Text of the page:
KOSTAS KALIMTZIS, An Inquiry into the Philosophical Concept of Scholê. Leisure as a Political End, Bloomsbury Publishing, London, 2017, 240 pp. ISBN: 9781474237932.
Though the ancient Greek philosophical concept of scholê is usually translated as ‘leisure’, there is a vast difference between the two. Leisure, derived from Latin licere, has its roots in Roman otium and connotes the uses of free time in ways permitted by the status quo. Scholê is the actualization of mind and one’s humanity within a republic that devotes its culture to making such a choice possible. This volume traces the background in Greek culture and the writings of Plato of a daring proposal presented by Aristotle, that scholê is a principle for political organization.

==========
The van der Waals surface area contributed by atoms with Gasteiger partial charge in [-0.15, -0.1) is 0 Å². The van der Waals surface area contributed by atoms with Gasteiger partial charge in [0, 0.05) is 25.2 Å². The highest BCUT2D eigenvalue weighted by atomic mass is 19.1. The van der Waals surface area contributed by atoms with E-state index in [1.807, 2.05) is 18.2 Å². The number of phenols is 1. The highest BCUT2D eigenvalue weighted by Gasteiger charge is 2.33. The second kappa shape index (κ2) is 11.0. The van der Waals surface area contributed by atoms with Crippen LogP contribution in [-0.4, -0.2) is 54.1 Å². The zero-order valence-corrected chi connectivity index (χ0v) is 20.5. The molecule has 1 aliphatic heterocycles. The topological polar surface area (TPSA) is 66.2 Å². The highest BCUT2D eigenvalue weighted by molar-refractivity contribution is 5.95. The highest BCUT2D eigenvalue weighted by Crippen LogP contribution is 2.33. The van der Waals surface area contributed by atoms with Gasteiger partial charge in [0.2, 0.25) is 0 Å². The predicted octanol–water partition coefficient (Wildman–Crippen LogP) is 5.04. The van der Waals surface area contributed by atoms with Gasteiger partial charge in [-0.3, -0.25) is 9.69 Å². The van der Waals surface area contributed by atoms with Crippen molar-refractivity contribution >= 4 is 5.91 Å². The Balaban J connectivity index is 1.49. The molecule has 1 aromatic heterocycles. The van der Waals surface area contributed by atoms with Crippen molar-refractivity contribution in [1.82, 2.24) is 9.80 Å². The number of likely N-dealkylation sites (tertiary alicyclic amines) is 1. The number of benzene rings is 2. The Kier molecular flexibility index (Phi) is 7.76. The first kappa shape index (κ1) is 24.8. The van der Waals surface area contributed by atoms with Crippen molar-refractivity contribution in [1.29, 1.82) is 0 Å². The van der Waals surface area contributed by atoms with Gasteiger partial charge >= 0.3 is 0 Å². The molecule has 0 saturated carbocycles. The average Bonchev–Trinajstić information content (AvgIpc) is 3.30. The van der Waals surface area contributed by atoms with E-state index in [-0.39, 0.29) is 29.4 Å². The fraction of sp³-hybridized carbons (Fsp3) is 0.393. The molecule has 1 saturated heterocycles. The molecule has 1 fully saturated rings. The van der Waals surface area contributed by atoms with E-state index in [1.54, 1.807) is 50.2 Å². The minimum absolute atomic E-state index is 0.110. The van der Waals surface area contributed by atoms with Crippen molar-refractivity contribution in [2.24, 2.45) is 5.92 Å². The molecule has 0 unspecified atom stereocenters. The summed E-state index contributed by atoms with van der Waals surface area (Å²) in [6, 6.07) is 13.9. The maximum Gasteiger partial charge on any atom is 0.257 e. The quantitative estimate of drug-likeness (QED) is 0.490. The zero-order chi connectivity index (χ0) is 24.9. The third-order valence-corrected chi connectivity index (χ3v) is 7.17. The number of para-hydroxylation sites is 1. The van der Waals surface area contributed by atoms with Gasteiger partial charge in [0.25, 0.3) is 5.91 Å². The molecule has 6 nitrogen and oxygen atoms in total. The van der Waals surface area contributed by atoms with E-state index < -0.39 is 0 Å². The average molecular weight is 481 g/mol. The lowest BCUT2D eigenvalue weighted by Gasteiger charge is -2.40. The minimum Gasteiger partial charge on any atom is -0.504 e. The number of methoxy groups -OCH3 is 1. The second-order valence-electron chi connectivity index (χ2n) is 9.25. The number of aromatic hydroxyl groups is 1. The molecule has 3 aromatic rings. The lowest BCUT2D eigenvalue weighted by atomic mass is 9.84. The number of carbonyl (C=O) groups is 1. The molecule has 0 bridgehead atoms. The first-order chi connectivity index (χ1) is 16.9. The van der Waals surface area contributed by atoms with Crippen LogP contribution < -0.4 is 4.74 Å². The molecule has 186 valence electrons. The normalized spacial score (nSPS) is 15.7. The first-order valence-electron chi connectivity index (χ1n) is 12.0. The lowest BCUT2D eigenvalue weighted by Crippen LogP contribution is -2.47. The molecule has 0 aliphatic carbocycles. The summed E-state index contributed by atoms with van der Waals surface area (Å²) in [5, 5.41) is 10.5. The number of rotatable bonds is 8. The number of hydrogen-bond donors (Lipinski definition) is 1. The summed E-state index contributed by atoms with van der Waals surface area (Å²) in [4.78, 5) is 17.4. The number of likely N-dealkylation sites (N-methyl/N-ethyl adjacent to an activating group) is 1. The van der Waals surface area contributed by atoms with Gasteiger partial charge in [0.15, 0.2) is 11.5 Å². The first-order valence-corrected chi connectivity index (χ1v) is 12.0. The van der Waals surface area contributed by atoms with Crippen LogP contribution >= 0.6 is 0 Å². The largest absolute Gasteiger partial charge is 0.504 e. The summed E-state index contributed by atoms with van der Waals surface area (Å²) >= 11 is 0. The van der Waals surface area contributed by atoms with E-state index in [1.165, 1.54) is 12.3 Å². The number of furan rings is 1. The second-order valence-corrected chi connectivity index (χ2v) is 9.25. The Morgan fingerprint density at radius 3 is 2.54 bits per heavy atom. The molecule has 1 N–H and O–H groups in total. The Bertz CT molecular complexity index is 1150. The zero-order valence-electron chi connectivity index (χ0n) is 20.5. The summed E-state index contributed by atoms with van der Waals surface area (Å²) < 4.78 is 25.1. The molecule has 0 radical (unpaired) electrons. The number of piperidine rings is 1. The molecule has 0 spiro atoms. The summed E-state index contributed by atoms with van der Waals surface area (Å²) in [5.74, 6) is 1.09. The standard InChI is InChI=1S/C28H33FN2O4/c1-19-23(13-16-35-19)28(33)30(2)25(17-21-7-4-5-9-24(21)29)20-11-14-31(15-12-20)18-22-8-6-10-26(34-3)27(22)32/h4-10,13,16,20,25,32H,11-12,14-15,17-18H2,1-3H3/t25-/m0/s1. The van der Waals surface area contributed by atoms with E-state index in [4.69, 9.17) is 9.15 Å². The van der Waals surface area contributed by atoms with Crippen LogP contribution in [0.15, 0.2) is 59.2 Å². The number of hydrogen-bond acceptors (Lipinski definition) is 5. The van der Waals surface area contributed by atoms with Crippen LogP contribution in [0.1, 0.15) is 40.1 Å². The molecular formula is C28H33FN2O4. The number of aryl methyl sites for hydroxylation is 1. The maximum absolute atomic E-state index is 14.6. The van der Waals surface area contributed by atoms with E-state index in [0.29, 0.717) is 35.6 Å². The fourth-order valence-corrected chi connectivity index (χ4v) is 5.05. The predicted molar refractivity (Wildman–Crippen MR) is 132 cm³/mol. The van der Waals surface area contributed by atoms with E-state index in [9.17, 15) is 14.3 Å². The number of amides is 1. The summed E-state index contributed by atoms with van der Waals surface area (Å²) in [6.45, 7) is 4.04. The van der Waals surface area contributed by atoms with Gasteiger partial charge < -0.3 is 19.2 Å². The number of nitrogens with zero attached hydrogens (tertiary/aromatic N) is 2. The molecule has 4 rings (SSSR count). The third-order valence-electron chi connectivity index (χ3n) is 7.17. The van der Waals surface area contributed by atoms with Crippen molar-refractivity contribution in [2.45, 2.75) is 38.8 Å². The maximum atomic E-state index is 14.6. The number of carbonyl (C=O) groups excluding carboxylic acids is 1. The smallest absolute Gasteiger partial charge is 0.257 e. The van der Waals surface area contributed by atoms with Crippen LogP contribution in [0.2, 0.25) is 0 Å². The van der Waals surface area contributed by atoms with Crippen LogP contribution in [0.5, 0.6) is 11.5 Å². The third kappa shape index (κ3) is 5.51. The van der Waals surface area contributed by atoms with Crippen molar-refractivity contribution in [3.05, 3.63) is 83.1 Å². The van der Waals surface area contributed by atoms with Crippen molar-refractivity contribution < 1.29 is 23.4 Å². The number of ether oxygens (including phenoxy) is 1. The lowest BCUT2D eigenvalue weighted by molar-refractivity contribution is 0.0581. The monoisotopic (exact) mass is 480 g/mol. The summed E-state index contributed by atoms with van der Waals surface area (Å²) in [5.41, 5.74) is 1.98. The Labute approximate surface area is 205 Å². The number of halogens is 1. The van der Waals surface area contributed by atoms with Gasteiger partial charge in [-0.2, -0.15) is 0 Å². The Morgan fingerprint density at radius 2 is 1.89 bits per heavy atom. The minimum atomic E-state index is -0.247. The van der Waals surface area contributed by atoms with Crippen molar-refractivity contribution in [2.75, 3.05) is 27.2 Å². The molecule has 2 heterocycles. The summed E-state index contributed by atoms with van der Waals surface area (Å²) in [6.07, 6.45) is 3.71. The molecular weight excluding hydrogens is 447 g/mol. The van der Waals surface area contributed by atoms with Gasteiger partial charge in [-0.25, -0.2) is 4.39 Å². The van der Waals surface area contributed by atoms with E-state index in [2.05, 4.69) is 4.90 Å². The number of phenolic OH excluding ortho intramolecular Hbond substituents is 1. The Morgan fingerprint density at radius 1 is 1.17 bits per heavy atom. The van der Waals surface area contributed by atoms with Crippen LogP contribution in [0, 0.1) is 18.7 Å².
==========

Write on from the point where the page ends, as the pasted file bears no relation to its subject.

The concept of scholê by and large did not survive Aristotle. To sharpen our understanding of scholê the book goes on to identify the concepts of leisure which we have inherited from the intellectuals of the Hellenistic and Roman empires and the early Church Fathers. Scholê also had its contrary ascholia – busyness – which Plato described as a social and psychological pathology and his analysis suggests why, due to these ills, current visions of a leisure society are highly unlikely.
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